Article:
Narrative minutes are a form of minutes taken during a business meeting that records the discussions that take place in detail. They can also serve as a legal document. The minutes also attach names to motions and provide context and background information to discussions that might not have appeared during the meeting.
Other than the minutes of narration, there are two other styles for meeting notes. Minutes of resolution are more sparse, but they are also a legal document. They are limited to recording the resolutions and motions passed without attaching names. On the other end of the spectrum are verbatim minutes that provide a transcript of the meeting, including the names of every speaker, the motions they propose and the motions passed. Like the minutes of narration, these are written in a narrative format.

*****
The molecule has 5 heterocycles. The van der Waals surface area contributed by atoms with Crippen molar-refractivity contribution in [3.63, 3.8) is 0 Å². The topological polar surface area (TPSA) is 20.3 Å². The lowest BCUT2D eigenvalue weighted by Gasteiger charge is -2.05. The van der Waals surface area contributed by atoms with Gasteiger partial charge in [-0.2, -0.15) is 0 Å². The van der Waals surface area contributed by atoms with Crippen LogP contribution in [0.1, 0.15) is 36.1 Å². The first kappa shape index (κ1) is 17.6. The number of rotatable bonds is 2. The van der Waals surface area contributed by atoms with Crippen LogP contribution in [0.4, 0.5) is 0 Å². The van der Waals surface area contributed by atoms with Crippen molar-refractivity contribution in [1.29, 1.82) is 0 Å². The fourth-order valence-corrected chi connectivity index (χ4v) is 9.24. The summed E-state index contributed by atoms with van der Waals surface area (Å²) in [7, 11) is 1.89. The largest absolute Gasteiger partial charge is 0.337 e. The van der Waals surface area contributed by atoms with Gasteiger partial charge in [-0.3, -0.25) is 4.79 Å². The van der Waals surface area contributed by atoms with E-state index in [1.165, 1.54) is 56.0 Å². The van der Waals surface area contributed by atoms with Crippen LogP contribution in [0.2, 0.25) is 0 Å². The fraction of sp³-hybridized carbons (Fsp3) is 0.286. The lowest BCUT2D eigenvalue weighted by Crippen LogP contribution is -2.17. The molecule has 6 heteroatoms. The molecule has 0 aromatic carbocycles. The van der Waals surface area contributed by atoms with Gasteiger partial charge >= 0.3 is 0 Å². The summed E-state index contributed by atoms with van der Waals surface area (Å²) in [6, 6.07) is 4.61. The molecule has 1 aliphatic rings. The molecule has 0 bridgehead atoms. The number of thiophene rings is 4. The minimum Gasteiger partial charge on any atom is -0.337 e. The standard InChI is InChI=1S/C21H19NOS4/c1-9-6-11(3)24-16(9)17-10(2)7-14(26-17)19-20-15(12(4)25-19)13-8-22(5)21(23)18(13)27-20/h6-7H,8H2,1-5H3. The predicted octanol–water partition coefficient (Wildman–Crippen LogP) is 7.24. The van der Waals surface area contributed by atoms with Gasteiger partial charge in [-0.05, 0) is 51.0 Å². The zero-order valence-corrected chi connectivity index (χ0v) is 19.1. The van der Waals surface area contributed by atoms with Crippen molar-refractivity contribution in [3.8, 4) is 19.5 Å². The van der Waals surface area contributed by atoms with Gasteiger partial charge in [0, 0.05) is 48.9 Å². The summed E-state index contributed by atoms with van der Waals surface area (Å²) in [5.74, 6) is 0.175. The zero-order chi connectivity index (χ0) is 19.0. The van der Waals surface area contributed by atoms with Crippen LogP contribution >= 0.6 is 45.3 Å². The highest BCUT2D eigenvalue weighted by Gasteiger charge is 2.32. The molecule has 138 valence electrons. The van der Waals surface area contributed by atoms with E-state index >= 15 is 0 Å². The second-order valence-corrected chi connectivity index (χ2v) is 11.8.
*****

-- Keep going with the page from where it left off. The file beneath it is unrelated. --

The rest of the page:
When taking minutes for a meeting, prepare in advance by printing out a copy of the minutes for the last meeting and the agenda for the current meeting. Ideally, the chairperson or a subordinate should provide a copy of any relevant background information for the minutes-taker's reference. Use a tape recorder as a backup to prevent distractions from interfering with writing accurate and comprehensive minutes.